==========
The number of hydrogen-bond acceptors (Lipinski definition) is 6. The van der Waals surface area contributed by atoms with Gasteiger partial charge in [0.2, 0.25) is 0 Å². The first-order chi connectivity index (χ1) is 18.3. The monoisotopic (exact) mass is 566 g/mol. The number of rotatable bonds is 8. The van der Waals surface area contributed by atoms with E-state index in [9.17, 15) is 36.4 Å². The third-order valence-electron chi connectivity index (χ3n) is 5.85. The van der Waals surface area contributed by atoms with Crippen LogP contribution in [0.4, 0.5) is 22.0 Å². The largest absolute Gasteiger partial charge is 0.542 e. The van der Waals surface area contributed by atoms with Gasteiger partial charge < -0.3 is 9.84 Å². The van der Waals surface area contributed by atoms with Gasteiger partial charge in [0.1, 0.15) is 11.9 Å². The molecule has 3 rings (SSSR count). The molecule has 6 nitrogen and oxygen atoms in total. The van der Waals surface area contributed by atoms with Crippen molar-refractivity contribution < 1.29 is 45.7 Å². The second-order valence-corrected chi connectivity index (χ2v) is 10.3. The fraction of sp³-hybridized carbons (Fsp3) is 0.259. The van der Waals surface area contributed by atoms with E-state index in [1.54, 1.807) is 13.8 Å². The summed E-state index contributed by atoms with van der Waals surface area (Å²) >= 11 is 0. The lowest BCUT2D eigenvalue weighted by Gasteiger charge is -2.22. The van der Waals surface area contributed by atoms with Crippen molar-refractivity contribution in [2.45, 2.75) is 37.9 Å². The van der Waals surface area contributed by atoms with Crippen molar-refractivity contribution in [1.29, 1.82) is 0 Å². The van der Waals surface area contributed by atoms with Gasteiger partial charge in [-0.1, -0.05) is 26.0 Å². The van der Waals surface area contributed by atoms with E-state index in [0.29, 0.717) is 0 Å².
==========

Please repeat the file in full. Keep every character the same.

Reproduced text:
The number of hydrogen-bond acceptors (Lipinski definition) is 6. The van der Waals surface area contributed by atoms with Gasteiger partial charge in [0.2, 0.25) is 0 Å². The first-order chi connectivity index (χ1) is 18.3. The monoisotopic (exact) mass is 566 g/mol. The number of rotatable bonds is 8. The van der Waals surface area contributed by atoms with E-state index in [9.17, 15) is 36.4 Å². The third-order valence-electron chi connectivity index (χ3n) is 5.85. The van der Waals surface area contributed by atoms with Crippen LogP contribution in [0.4, 0.5) is 22.0 Å². The largest absolute Gasteiger partial charge is 0.542 e. The van der Waals surface area contributed by atoms with Gasteiger partial charge < -0.3 is 9.84 Å². The van der Waals surface area contributed by atoms with Gasteiger partial charge in [0.1, 0.15) is 11.9 Å². The molecule has 3 rings (SSSR count). The molecule has 6 nitrogen and oxygen atoms in total. The van der Waals surface area contributed by atoms with Crippen molar-refractivity contribution < 1.29 is 45.7 Å². The second-order valence-corrected chi connectivity index (χ2v) is 10.3. The fraction of sp³-hybridized carbons (Fsp3) is 0.259. The van der Waals surface area contributed by atoms with E-state index in [1.54, 1.807) is 13.8 Å². The summed E-state index contributed by atoms with van der Waals surface area (Å²) >= 11 is 0. The lowest BCUT2D eigenvalue weighted by Gasteiger charge is -2.22. The van der Waals surface area contributed by atoms with Crippen molar-refractivity contribution in [2.45, 2.75) is 37.9 Å². The van der Waals surface area contributed by atoms with Crippen molar-refractivity contribution in [1.29, 1.82) is 0 Å². The van der Waals surface area contributed by atoms with Gasteiger partial charge in [-0.1, -0.05) is 26.0 Å². The van der Waals surface area contributed by atoms with E-state index in [0.29, 0.717) is 0 Å².